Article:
Reality check on Trump's opioid announcement

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President Trump's long awaited declaration on the nationwide opioid crisis is nothing more than symbolic talk. There is no action or new funding behind the President's empty words to address this crisis. This is unacceptable.

It is far past time for the administration to acknowledge that the opioid crisis is a national emergency that affects every community across the country. This scourge does not discriminate between rich and poor, or Republicans and Democrats, or urban areas and rural ones.

The plan provides no new funding, but attempts to take credit for what Congress provided in the fiscal year (FY) 2017 Consolidated Appropriations Act (P.L. 115-31). Making the response to the crisis even worse, the President's FY 2018 budget proposes to cut funding for the opioid epidemic by $97 million compared the FY 2017 enacted levels.

Americans suffering from opioid addiction do not want or need empty talk and symbolic action. They need resources for medication-assisted treatment, which is expensive, yet House and Senate Republicans just passed a budget with the President's support that slashes Medicaid by $1 trillion, which would force States to severely reduce coverage and restrict eligibility.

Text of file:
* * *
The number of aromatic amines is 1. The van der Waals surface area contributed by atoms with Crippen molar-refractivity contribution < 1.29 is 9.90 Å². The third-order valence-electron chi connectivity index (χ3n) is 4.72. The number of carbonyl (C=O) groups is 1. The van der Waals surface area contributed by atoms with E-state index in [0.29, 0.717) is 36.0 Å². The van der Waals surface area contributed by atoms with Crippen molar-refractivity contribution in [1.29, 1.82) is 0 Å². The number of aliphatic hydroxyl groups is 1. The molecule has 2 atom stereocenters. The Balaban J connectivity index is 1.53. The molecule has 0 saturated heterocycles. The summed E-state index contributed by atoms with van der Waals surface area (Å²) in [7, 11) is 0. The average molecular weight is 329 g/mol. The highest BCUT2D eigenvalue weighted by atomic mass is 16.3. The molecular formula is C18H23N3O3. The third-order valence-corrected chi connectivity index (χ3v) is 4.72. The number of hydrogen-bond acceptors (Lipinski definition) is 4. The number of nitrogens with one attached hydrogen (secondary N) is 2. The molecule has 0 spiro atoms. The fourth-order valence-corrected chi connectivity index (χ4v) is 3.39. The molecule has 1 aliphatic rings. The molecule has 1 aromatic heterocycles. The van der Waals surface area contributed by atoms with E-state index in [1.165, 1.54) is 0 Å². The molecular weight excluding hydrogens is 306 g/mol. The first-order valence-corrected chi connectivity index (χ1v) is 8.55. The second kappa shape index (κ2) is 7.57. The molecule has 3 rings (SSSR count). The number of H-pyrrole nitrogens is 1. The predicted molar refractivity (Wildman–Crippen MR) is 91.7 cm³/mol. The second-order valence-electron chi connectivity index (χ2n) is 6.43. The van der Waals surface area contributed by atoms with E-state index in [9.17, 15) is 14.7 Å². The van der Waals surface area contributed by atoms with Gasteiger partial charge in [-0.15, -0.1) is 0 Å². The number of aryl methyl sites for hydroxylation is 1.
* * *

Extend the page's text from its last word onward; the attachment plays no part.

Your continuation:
The President touts that this plan allows the Department of Labor to issue dislocated worker grants to help workers who have been displaced from the workforce because of the opioid crisis. Yet the President's budget request would slash funding for dislocated workers grants for states and national emergencies by more than 40 percent in FY 2018, a cut of over $500 million, despite his empty promises to help American workers and fight the opioid crisis.

The Senate Appropriations Committee is working to provide the necessary funding to target this crisis by providing roughly $1.4 billion in its FY 2018 spending bills, an increase of more than $137 million above the President's budget request, $42 million above the House, and $41 million above FY 2017 enacted levels. These resources include:

— $174 million for the Justice Department to fight heroin and illegal distribution and use of opioids, which includes $12 million for Anti-Heroin Task Force grants to states. The Trump budget eliminates this program.

— $316 million for Health and Human Services to address the opioid crisis, including $15 million at SAMHSA for a new opioid prevention program. The Trump budget provides nothing for this.

— $500 million for the State Response To The Opioid Abuse Crisis grants provided by the 21st Century Cures Act to help prevent and treat opioid abuse in hundreds of underserved areas around the nation.     

— $386 million for Veterans Affairs for treatment and prevention of opioid dependency among veterans.

Patrick Leahy is a United States Senator representing Vermont.

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